On December 2, 2010, Missoula, Mont., Melissa Lynn Sever, of Butte, was sentenced to 24 months in prison, three years of supervised release, and ordered to pay $342,441 in restitution. According to court documents, Sever worked full time as a bookkeeper for H & R Block from February 2008 until March 2009. Sever used her position at H & R Block to embezzle from the company in four ways. First, she improperly gained access to management’s user ids and passwords and used that information to send unauthorized Automated Clearing House (ACH) payments to herself. Second, she increased her working hours on several of her paychecks to receive larger paychecks than she was entitled to receive. Third, Sever wrote checks from the company bank account for her personal benefit. Finally, she took and pocketed cash payments made to H & R Block by clients before making the company deposits. Sever admitted creating false accounting entries in the books and records of the business to hide her embezzlement. During 2008, Sever embezzled approximately $133,000 and failed to report much of that income on her 2008 federal income tax return. She only included the increased wages she was not entitled to receive. The resulting tax loss from the unreported income is $41,947 for the 2008 tax year.
Mortgage Insiders Sentenced to Prison
On December 1, 2010, in Houston, Texas, four employees of the Central Capital Financial Group were sentenced to prison for running a mortgage fraud scheme. Anthony Hawkins, a loan officer and real estate agent, who oversaw a real estate office, Team Work Realty, and a mortgage brokerage office, Central Capital Financial Group, was the leader of the scheme and received 151 months for conspiracy to commit mail and wire fraud and money laundering. Loan officers Brandon Crenshaw and Nehemiah Douglas were sentenced on the same charges to 36 months and 24 months respectively. Loan processor Shirley Adger, and local business owner David Vasser were convicted several counts of wire fraud and conspiracy to commit mail and wire fraud and were sentenced to 60 months and 87 months respectively. The scheme involved numerous misrepresentations on mortgage loan applications which the defendants supported with other fraudulent documents. Vasser was accused of not only applying for and receiving mortgage loans under false pretenses, but allowing his business, Rising Star Enterprises, to be used in the scheme as an employer of straw borrowers on loan applications in exchange for money. The scheme was alleged to have taken place between 2002 and 2006 and involved approximately 129 fraudulent property transactions.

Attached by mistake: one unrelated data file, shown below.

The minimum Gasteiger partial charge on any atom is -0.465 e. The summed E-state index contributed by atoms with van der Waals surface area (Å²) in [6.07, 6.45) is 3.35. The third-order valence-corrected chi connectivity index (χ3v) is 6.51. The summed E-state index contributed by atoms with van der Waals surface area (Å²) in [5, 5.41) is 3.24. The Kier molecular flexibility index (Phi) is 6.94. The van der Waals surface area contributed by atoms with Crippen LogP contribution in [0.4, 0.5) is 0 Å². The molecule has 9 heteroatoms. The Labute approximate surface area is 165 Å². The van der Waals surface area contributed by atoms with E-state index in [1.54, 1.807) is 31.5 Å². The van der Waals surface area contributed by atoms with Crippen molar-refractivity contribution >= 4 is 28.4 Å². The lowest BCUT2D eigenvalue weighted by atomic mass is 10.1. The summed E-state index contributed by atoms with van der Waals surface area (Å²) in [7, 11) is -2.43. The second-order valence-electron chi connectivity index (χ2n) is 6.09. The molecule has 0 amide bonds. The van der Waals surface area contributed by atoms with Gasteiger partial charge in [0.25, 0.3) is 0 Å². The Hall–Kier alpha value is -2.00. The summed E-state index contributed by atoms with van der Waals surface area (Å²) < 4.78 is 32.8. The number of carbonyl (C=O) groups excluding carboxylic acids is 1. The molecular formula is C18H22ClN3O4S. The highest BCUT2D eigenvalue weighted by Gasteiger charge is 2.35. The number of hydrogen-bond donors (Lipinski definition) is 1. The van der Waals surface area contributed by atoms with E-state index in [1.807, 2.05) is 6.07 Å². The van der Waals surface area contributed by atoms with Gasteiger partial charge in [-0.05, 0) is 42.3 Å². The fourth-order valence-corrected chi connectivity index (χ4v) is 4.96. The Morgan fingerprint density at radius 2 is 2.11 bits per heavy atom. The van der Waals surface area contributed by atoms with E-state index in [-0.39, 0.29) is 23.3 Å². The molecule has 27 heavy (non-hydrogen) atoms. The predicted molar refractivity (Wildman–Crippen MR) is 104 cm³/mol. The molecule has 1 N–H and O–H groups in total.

Former Tile Company Executive Sentenced to Five Years for Bank Fraud and Tax Evasion
On November 29, 2010, in Newport News, Va., Iraj “Roger” Ahmadian, of Collierville, Tenn., was sentenced to 60 months in prison, followed by three years of supervised release, and ordered to pay $508,998 in restitution. According to court documents, from October 2003 to January 2007, Ahmadian was an executive at Dillon Stone, a Virginia Beach-based retail marble and granite tile company. Dillon Stone paid its subcontractors through weekly draws and reported these payments to the Internal Revenue Service (IRS) on Forms 1099. To initiate payment, a project manager and/or Ahmadian would submit a subcontractor pay request to the accounting department. Ahmadian had the authority to approve these subcontractor pay requests. At the time Ahmadian worked for Dillon Stone, he owned and operated National Marble Tile & Terrazzo, Inc. (NMTT), a corporation registered in Georgia, but operated out of Memphis, Tenn. NMTT was also engaged in the commercial tile business. NMTT was assigned an Employer Identification Number (EIN) by the IRS, and this number was used to open two bank accounts at First Tennessee Bank in Memphis. On or about September 10, 2004, Ahmadian opened a nominee bank account in the name of Phoenix Tile and Marble Company, Inc. On the account, Ahmadian listed himself as the secretary/CEO of Phoenix Tile and provided the same EIN for Phoenix Tile that the IRS assigned to NMTT. From October 2004 to January 2005, Ahmadian caused Dillon Stone to issue approximately $53,026 in payments to the non-existent entity Phoenix Tile. From February 2004 to January 2007, Ahmadian caused Dillon Stone to issue approximately 200 paychecks to subcontractors totaling over $500,000; however, the money was deposited into the NMTT and Phoenix Tile bank accounts for his own use. In addition, Ahmadian filed no individual or corporate federal income tax returns, declaring income from Dillon Stone or any other source, for the years 2004 through 2006, until February 2009, when he became aware of a criminal investigation being conducted by the FBI and IRS. Although he filed tax returns for the years 2004, 2005 and 2006 in February 2009, Ahmadian made no payments toward this admitted tax due and owing.
Florida Man Sentenced for Failing to Report All Income on Tax Returns
On November 29, 2010, in Miami, Fla., William Chris Blane, Jr., of Vero Beach, was sentenced to 16 months in prison, to be followed by one year of supervised release, and ordered to pay more than $1 million in restitution to the Internal Revenue Service (IRS). On August 4, 2010, Blane pleaded guilty to filing a false individual income tax return for tax year 2006. According to court documents, from 2004 to 2007, Blane owned stock and engaged in various transactions in three separate companies, Eyewonder, Inc., Eyevest LLC, and Poly-Triplex, Inc. During that time, approximately 41 individuals bought stock directly from Blane who deposited money earned from the sales of this stock into his personal bank account, but failed to report the income on his tax returns for tax years 2004-2007.